- …who is a believer and spiritually mature? We’re not to be “unequally yoked” with unbelievers, especially in business partnerships because of the competing motivations. Believers have a WORD-view while unbelievers have a WORLD-view of business. A friend had great ideas and started coming up with their product marketing and pricing without ever asking why other companies were not pursuing this product or service until I asked them clarifying questions.
- …who is in the industry I’m being led to start a business in? Are you seeking out those individuals who are in the area you want to start your business, like computer programming, healthcare, food, or construction? This is a part of your talents and market research. And just because it hasn’t been done before does not mean it can’t be done, like coming up with the PC/Mac market and creating a whole new market of desktop/laptop/tablet computers.
- …of people who have been successful in that industry? You want to talk more with people who are grounded in the business. It’s less with those businesses that are dead and buried, but learn the lessons of failed businesses. Apple’s iPod is a great example of what companies had done up until that time. It was Apple’s marketing spin of putting “1,000 songs in your pocket” which made the digital walkman such a hit.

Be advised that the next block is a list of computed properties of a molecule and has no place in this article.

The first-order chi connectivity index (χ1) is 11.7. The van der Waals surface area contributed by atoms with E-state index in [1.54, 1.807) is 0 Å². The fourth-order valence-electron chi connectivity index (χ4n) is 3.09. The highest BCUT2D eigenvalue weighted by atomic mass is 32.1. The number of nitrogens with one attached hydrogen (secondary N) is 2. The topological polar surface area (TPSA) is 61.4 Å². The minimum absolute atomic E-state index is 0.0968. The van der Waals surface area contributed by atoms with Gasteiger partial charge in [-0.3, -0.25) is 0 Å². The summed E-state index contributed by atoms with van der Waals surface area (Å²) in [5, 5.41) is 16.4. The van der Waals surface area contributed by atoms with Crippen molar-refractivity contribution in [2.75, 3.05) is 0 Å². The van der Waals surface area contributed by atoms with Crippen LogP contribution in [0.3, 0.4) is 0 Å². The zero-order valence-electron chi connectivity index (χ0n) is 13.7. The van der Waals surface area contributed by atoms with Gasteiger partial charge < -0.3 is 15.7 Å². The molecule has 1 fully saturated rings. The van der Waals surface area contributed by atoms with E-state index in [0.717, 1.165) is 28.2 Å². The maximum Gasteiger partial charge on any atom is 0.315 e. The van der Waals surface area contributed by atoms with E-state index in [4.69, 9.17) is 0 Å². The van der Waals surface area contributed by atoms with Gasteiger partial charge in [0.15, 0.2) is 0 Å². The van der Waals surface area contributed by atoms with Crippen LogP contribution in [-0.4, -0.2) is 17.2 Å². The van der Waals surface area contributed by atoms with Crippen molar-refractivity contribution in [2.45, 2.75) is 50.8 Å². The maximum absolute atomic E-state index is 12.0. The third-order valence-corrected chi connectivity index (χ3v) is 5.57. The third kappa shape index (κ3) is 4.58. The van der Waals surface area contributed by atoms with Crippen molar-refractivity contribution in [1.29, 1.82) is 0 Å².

4. Finally, is God opening or closing doors to my business?
If you answered the above three questions truthfully, this step is getting to the heart of seeking funding for your business startup.
- Is God saying, “Delay the start?” Delay launching your business until God’s time is right. Joseph was 17 when he had his dream (Gen 37:2), but it did not happen until he was made viceroy at 30 years old (Gen 41:46) and nine years later (second year of the famine, Gen 45:6), his brothers came to buy food (Gen 42-45).
- Is God saying, “Never start?” You see this when people on American Idol think they can sing and are “passionate” about singing, but can’t carry a tune in a wet paper bag. Never start a business in an area if you’re incompetent. Do you have the natural talents or the developed skill set to perform what is needed? Then do that. I suggest you take the test from Strength Finder 2.0. This will narrow down your business from a “never start” to a “delay the start” and put you on the path toward stewarding God’s business for Him.
Whether time or money, you should invest in your own business first. That shows your commitment in what you believe. The below terms and numbers are not in stone. They give a bit of perspective on who and the amounts you may be seeking to fund your business.
- Microfinance: <$10,000, such as Kiva for third world countries or other avenues for companies in the US.
- Crowdfunding: $1,000-$100,000, like Kickstarter and Indiegogo are sites that seek many individuals to fund a startup.
- Angel Investor: $10,000-100,000 for a wealthy individual who invests his or her personal capital in a company in exchange for equity in that company.
- Collective Investors: $500,000-$1,000,000
- Venture Capitalist: $1,000,000+
If God and you answer yes to all of the above questions, you’re on the right path that God wants you on regarding seeking funding for your business.
As a business owner seeking funding, you might be asking the investors to “Show me the money.” In reality, do you want a better prepared business before you’re told after your poor pitch and business, “Show him the door!”?